On Rafale Papers Secrecy Claims, Supreme Court Cites Post-RTI "Revolution"

Targeting The Hindu newspaper over its investigative stories on the purchase of the jets, the Centre yesterday said the petitioners have violated the Official Secrets Act and endangered national security.

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The court has reserved its judgment on whether there has been any breach of confidentiality.


New Delhi: 

The concept of confidentiality in documents has undergone a change since the Right To Information Act was put in place, the Supreme Court indicated today during the hearing of petitions that sought review of the judgment in the Rafale case. Seeking that the petitions be dismissed, the Centre has argued that the petitioners have illegally got access to classified documents and made them public. 

"File notings have lost the sanctity they had... RTI brought about a revolution, a complete change. In cases of corruption and human rights violations, even sensitive organisations have to disclose information under RTI," said the bench led by Chief Justice of India Ranjan Gogoi.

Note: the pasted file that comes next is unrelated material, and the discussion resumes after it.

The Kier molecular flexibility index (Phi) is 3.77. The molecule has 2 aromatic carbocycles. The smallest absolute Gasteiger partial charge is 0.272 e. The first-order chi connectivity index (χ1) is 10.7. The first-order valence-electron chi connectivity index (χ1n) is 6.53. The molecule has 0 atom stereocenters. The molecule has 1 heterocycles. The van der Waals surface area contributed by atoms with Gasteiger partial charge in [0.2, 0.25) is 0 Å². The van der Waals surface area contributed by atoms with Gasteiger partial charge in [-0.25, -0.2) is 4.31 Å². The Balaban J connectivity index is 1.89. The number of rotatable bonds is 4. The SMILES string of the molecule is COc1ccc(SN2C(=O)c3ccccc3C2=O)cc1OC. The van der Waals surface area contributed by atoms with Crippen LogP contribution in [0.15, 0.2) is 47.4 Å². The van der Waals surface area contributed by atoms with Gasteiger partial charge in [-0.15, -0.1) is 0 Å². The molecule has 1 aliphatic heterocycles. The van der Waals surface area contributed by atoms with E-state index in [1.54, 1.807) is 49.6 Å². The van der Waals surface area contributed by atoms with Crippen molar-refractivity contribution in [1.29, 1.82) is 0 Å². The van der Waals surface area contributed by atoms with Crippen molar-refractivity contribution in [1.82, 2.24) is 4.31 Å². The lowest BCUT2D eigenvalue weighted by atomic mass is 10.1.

"According to you, these documents affect national security and court should not interfere... we have to consider it under the RTI act," said Chief Justice Ranjan Gogoi. Petitioner Prashant Bhushan, he said, could file a reply if he wants.

The court has reserved its judgment on whether there has been any breach of confidentiality. 

Targeting The Hindu newspaper over its investigative stories on the purchase of the jets, the Centre yesterday said the petitioners have violated the Official Secrets Act and endangered national security

None of the documents given to the court violates national security, argued lawyer-activist Prashant Bhushan, who is one of the petitioners in the case. 

"When public knew the documents as it had been published, how can the Centre say the court must not look into the documents," Mr Bhushan said. Citing the US verdict on Pentagon papers leak, he said once documents are published, the government can no longer claim privilege. 

Regarding the government's argument that the documents have been accessed through illegal means, he said, "If a document is relevant in deciding a fact, it is irrelevant how it was obtained".



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